Downlink Telemetry

Data telemetered from the spacecraft consists of engineering and science measurements prepared for transmission by the flight data subsystems, telemetry modulation unit and data storage subsystem.
The encoded information includes voltages, pressures, temperatures, television pictures and other values measured by the spacecraft telemetry sensors and science instruments. See Figures 7 and 8 for some images received from Voyager.

Because spacecraft maneuvers during encounters prevented the antenna from being continuously pointed toward earth, as well as the rate at which data was collected during the planet and moon encounters was too high for real-time transmission, this data was stored on a digital tape recorder for later play-back at a much lower rate.  The data storage subsystem consisted of a digital tape recorder and associated electronics.  The tape recorder consisted of a belt driven mechanism powered by a servo-controlled brushless DC motor. (This was one of the first designs using a brushless DC motor.) The tape was a little over 1000 feet in length and stored data using Miller encoding to yield approximately 6700 bits/inch packing density.  The recorder had nine parallel tracks--eight data tracks and one tachometer track that was used for servo control of the brushless DC motor. The tape could store approximately 650 Mb (80 MB) of data (although only 536 Mb of data storage capacity was deemed reliable over the mission lifetime). Data was typically recorded at 115 kbps, and could be played back in non-real time at data rates of 57.6; 33.6; 21.6 and 7.2 kbps with the lower rates used at the greater distances (e.g., from Neptune). These are the actual information rates; the information was encoded for error correction using a rate 1/2, constraint length 7 convolution code before transmission.  (The difficult task of decoding was done on the ground using a Viterbi decoder.)

The received signal-to-noise (Eb/No) ratio was near the noise threshold when the spacecraft was near Neptune, even with a system noise temperature of 25oK. The rate 1/2 error correction code resulted in a Bit Error Rate of approximately 10-5.  The link budget calculations (approximate) are shown in Table 1.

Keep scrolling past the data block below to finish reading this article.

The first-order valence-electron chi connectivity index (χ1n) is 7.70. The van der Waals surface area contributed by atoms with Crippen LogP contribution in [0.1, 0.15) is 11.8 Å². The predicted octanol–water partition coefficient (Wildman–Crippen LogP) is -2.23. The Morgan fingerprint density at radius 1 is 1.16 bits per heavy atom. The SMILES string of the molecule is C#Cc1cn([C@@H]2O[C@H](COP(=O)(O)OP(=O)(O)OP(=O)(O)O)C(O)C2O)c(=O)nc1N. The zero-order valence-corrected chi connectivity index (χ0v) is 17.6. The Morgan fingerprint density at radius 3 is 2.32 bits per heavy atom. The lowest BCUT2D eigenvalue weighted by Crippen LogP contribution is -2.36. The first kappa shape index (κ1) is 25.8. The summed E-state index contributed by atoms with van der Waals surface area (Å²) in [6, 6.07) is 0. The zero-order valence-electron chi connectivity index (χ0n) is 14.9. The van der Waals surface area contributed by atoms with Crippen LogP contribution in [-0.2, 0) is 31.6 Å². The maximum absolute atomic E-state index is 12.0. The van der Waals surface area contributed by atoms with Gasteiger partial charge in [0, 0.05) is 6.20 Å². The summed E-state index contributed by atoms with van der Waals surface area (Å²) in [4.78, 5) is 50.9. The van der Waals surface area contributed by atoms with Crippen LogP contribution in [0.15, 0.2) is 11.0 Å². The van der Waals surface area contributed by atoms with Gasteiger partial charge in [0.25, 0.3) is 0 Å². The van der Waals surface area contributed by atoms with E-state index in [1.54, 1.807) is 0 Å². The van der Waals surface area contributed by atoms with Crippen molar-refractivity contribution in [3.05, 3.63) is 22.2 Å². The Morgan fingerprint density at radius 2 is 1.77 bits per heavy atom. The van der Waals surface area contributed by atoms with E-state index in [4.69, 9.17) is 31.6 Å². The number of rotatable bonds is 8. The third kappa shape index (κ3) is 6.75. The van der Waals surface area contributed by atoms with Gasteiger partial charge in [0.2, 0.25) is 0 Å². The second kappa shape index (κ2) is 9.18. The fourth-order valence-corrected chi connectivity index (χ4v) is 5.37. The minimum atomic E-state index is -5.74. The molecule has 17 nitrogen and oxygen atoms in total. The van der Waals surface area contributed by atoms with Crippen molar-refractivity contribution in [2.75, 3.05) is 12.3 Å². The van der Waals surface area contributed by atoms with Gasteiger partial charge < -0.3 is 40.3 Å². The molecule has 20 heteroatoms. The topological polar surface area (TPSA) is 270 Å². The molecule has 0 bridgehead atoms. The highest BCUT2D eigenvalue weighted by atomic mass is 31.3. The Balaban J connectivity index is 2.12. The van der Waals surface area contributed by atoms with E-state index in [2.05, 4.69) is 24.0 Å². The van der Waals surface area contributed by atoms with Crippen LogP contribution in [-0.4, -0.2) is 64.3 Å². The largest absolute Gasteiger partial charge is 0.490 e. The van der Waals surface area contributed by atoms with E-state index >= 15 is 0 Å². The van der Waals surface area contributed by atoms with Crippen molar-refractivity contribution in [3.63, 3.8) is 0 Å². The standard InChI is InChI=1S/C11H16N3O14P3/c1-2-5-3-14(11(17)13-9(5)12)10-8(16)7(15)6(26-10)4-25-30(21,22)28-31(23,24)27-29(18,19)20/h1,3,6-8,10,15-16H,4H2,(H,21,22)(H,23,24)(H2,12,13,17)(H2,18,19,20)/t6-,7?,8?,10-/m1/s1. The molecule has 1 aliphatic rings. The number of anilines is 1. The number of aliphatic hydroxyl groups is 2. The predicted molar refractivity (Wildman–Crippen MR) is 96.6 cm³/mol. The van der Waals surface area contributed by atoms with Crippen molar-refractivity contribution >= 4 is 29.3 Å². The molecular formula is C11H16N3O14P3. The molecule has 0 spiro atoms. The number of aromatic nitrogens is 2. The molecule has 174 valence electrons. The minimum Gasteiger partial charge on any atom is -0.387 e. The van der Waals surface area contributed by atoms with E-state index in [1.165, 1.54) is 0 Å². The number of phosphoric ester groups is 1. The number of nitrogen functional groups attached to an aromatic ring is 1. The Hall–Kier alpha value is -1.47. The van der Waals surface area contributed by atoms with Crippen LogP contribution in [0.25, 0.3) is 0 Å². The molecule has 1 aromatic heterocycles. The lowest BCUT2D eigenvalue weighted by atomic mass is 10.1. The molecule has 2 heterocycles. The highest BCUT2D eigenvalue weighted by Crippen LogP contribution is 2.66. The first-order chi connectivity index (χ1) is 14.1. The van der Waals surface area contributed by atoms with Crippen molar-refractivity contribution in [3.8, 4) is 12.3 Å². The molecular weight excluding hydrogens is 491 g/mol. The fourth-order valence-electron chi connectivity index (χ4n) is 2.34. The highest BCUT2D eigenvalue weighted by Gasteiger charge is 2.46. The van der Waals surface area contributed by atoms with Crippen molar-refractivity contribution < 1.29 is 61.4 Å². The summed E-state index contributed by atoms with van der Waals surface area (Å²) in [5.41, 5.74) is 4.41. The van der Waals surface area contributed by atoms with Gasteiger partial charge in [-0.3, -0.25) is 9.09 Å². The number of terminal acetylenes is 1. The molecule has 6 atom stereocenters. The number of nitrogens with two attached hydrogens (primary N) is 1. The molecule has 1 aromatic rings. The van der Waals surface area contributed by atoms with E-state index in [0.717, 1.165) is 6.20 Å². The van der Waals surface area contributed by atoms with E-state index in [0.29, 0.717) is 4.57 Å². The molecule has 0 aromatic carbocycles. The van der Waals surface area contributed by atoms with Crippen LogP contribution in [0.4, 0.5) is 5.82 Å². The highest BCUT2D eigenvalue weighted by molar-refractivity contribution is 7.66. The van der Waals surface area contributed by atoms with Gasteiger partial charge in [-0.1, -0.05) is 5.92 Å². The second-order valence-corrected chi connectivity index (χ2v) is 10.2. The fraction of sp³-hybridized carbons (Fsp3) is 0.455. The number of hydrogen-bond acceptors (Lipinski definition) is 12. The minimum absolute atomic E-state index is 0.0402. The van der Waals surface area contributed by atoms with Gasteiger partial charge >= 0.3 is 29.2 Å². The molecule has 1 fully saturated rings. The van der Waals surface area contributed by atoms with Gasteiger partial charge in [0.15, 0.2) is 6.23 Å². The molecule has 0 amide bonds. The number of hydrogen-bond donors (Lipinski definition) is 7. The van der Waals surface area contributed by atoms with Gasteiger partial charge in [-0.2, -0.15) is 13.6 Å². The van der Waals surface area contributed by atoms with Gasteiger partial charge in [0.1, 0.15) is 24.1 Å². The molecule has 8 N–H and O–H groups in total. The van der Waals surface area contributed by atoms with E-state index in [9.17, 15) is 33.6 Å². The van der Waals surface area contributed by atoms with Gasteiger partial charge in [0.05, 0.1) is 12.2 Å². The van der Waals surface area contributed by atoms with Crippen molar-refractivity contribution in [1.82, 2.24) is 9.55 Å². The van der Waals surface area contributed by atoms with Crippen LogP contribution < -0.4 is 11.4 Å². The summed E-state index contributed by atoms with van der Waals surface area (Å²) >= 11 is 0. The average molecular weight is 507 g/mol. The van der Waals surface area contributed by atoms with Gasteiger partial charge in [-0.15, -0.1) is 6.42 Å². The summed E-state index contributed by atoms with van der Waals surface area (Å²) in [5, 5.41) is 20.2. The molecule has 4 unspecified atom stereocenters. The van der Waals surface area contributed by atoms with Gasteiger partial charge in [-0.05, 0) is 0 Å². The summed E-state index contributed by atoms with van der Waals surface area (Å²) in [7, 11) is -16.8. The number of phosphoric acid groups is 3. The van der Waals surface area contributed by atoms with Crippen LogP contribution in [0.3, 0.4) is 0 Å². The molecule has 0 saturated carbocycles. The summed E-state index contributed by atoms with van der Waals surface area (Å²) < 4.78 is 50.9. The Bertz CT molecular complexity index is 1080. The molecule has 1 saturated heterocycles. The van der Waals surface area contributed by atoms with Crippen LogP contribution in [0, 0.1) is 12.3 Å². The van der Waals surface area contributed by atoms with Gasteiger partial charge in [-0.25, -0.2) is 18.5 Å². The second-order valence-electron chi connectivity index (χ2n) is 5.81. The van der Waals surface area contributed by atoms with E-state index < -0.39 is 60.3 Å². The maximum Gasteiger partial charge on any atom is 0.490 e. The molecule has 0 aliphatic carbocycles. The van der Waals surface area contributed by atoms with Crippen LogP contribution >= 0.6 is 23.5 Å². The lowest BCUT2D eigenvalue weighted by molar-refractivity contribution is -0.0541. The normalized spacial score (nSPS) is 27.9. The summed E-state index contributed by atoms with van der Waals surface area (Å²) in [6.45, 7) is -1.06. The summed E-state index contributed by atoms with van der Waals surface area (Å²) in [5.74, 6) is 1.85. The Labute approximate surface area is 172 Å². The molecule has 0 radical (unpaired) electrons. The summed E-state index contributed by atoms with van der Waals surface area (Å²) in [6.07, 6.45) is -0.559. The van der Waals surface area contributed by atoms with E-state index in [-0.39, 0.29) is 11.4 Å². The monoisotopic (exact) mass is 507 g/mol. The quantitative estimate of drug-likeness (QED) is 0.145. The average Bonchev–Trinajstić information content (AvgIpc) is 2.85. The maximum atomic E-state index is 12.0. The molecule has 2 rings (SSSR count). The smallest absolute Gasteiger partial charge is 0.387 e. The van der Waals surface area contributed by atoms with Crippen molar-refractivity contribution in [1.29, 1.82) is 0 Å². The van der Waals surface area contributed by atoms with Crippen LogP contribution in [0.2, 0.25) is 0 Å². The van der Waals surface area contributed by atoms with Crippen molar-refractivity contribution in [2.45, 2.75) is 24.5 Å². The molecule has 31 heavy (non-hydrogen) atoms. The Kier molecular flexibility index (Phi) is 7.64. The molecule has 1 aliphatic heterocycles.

The success of Voyager is measured in terms of the data returned as well as its record for longevity. The Voyager 1 spacecraft entered interstellar space in August 2012, 35 years after launch.  Quite remarkable for a system designed for a four-year mission in the ‘70’s when the state of the art for integrated circuits was MSI with the highest level of integration being a 4-bit counter, and the imaging device being a Vidicon imaging tube!  And like the bunny in the battery commercial, “It keeps going and going and going”.

Table 1. Link budget calculations (approximate) for X-Band link during Neptune encounter
X-Band Downlink     64 meter Earth Antenna, X-band  
Antenna Diameter, m 3.66   Ant Dia, m 64
Antenna aperture Area, A, m2 1.05E+01   Antenna aperture Area, A m2 3.22E+03
c, speed of light, m/s 3.00E+08   c, speed of light, m/s 3.00E+08
f, Hz 8.42E+09   f, Hz 8.42E+09
l2 ,wavelength in m2 1.27E-03   l2 ,wavelength in m2 1.27E-03
Ant efficiency h 6.00E-01   Ant efficiency h 7.00E-01
G 6.25E+04   G 2.23E+07
G, dB 4.80E+01   G, dB 7.35E+01
Pout (PA), W 2.13E+01      
Pout, dBW 1.33E+01   Eb/No Calculations  
EIRP, dBW 6.12E+01   Min Data Rate, bps 7200
      NEB (estimated), Hz 8000
Path Loss, X-Band     Boltzmann’s constant, k 1.38E-23
Distance to Neptune, max, km 4.70E+09   Estimate Noise Temp, deg K 25
Free space loss, dB 3.04E+02   Noise Power Density, No 3.45E-22
RX power, dBm -1.40E+02   Eb 1.49608E-21
RX power, W 1.08E-17   Eb/No 4.34E+00


CTN August 2017 Figure 6: Photograph of one of the Multilayer PCBs for Voyager

Figure 6: Photograph of one of the Multilayer PCBs for Voyager

CTN August 2017 Figure 7: Montage of the four outer planets taken by Voyager

Figure 7: Montage of the four outer planets taken by Voyager

CTN August 2017 Figure 8: Montage of the four gas giants and some of their moons photographed by Voyager

Figure 8: Montage of the four gas giants and some of their moons photographed by Voyager